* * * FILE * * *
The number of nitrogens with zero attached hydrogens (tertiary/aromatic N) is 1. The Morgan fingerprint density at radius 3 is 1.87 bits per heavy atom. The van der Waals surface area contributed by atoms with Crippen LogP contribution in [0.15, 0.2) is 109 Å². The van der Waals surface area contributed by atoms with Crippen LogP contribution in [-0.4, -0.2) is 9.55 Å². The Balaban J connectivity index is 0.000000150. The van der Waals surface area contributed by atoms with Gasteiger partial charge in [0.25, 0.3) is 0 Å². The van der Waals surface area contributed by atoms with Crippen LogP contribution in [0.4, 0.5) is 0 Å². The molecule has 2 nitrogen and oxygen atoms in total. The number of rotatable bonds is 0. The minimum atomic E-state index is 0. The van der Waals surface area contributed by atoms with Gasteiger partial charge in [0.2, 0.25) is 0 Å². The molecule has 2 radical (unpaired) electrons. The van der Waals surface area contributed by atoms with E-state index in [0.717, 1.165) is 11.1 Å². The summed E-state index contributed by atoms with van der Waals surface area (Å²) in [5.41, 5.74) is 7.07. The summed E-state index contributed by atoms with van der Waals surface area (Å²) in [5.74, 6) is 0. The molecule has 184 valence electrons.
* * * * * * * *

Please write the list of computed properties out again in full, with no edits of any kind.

The number of nitrogens with zero attached hydrogens (tertiary/aromatic N) is 1. The Morgan fingerprint density at radius 3 is 1.87 bits per heavy atom. The van der Waals surface area contributed by atoms with Crippen LogP contribution in [0.15, 0.2) is 109 Å². The van der Waals surface area contributed by atoms with Crippen LogP contribution in [-0.4, -0.2) is 9.55 Å². The Balaban J connectivity index is 0.000000150. The van der Waals surface area contributed by atoms with Gasteiger partial charge in [0.25, 0.3) is 0 Å². The van der Waals surface area contributed by atoms with Crippen LogP contribution in [0.4, 0.5) is 0 Å². The molecule has 2 nitrogen and oxygen atoms in total. The number of rotatable bonds is 0. The minimum atomic E-state index is 0. The van der Waals surface area contributed by atoms with Gasteiger partial charge in [0.2, 0.25) is 0 Å². The molecule has 2 radical (unpaired) electrons. The van der Waals surface area contributed by atoms with E-state index in [0.717, 1.165) is 11.1 Å². The summed E-state index contributed by atoms with van der Waals surface area (Å²) in [5.41, 5.74) is 7.07. The summed E-state index contributed by atoms with van der Waals surface area (Å²) in [5.74, 6) is 0. The molecule has 184 valence electrons.